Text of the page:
The concert in Boston will sample from each of the three box sets, along with African-American composer George Walker’s “Lyric for Strings.” And even those with conservative tastes don’t have to be put off by the program. The Walker recalls Samuel Barber’s famous quartet at its best.
No one would confuse them with contemporary specialists like the Jacques Quartet or Kronos, but the fact that the Emmersons bow in concerts of mostly 20th- and 21st-century music is a sign of their under-appreciation. It speaks of an adventurous spirit that is valued. They participated in his two theatrical productions of Shostakovich, “The Noise of Time,” which he co-produced with Simon McBurney and his Complicité in 2001, and his 2017 “Shostakovich and the Mad Monk.” bottom. His second in art and Tanglewood.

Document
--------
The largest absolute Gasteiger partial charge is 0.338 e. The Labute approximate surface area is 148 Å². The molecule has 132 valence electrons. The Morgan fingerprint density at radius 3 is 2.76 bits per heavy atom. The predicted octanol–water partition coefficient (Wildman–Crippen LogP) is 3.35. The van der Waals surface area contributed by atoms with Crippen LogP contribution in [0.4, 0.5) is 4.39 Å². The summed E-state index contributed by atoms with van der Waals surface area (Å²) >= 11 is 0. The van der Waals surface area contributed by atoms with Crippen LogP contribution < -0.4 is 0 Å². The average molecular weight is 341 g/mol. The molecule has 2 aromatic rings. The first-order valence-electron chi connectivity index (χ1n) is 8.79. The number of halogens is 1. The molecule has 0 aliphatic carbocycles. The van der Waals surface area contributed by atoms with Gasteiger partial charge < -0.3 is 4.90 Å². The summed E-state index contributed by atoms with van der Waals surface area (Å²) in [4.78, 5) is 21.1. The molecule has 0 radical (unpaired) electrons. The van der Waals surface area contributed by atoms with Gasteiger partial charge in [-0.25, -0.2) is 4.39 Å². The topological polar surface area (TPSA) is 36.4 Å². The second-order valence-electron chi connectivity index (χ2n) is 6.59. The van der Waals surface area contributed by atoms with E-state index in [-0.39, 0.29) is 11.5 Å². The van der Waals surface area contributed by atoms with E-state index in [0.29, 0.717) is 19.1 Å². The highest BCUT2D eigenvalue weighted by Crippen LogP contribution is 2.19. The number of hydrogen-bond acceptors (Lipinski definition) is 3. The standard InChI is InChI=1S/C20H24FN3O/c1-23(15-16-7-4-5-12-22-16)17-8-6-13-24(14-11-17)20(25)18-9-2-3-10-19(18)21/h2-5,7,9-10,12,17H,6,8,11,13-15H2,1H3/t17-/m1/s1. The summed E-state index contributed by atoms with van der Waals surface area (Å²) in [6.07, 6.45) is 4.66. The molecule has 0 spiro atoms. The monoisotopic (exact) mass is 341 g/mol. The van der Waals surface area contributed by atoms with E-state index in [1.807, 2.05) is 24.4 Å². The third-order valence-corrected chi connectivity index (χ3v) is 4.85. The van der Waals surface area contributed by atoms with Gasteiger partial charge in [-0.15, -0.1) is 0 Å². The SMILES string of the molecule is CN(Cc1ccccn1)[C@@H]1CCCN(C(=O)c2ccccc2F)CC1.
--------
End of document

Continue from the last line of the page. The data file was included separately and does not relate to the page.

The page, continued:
Also at Tanglewood, the Emerson family attended the 2019 All-Star World Premiere of Tom Stoppard and the late André Previn’s “Penelope” alongside Renée Fleming, Uma Thurman and pianist Simone Dinnerstein. CDs such as Carja Saariaho’s “Terra Memoria” and Wolfgang Rihm’s “Concerto for String Quartet and Orchestra, Dicilambe” were performed with the Cleveland Orchestra led by Christoph von Dognani, but DG and subsequent labels was clearly not interested. At least we got to hear the latter at his memorable 1993 Celebrity Series concert.
Despite these missing pieces, the Emersons leave a fine legacy richer than any string quartet, including Juilliard. January 22nd is, like all goodbyes, a sad day, but what an honor it was to accompany you on such a joyful journey. And Beethoven’s Razumovsky Quartet No. 2 foreshadows the group’s joyful farewell.